Hungry Cities Paper
Balsillie School of International Affairs
After more than two decades of rapid urbanization, Chinese cities now face severe sustainability chal- lenges in terms of balancing economic viability, social justice, and environmental protection goals. While various types of planning have long been adopted to cope with these challenges, food as a centrepiece of daily life and of social and economic activity in cities has rarely been considered as a focus of urban planning in China, despite a lot of recent attention to food waste and food safety concerns. China’s food policy is largely fragmented in terms of its multiple regulatory agencies and diverse policy goals. Amid this complexity, there has been little attention to using the food system as a lens to understand and tackle the various social, economic health and environmental challenges in cities. This discussion paper argues for the integration of food issues into urban planning in Chinese cities. Drawing on survey data and specific observations from Nanjing, it shows that China’s urban planning has inadvertently addressed a number of important aspects of sustainable food systems. The paper provides a preliminary analysis of various priorities for food system planning and identifies strengths and challenges in terms of achieving sustainability goals in Chinese cities. The analysis highlights various priorities for future urban food policy making including fostering the development of diverse food procurement channels and short food supply chains, strengthening the role of the informal food sector for urban food security, promoting healthy, sustainable diets and ethical consumption, and reducing food waste.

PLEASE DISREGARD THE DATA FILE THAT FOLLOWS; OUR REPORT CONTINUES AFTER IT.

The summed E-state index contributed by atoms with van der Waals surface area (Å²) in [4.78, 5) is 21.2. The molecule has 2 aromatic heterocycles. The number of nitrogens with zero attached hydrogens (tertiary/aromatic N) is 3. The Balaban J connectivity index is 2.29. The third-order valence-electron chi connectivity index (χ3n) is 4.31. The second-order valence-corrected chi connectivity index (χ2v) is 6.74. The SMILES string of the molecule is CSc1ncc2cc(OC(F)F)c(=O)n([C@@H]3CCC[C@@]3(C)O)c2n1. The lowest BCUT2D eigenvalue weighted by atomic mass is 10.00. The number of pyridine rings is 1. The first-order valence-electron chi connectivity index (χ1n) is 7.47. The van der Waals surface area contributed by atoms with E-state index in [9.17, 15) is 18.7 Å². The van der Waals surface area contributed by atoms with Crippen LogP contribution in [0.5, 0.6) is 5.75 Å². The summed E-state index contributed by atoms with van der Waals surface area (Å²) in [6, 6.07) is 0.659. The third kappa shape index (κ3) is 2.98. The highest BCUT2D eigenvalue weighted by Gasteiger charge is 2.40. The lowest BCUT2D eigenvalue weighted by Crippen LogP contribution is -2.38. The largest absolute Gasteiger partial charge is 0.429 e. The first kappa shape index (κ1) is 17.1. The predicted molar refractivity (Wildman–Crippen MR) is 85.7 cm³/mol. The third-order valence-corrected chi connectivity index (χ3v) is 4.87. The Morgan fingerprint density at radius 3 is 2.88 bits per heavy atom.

Si, Z. & Scott, S. (2016). Approaching Sustainable Urban Development in China through a Food System Planning Lens (rep., pp. 1-11). Waterloo, ON: Hungry Cities Partnership. Hungry Cities Report, No. 2.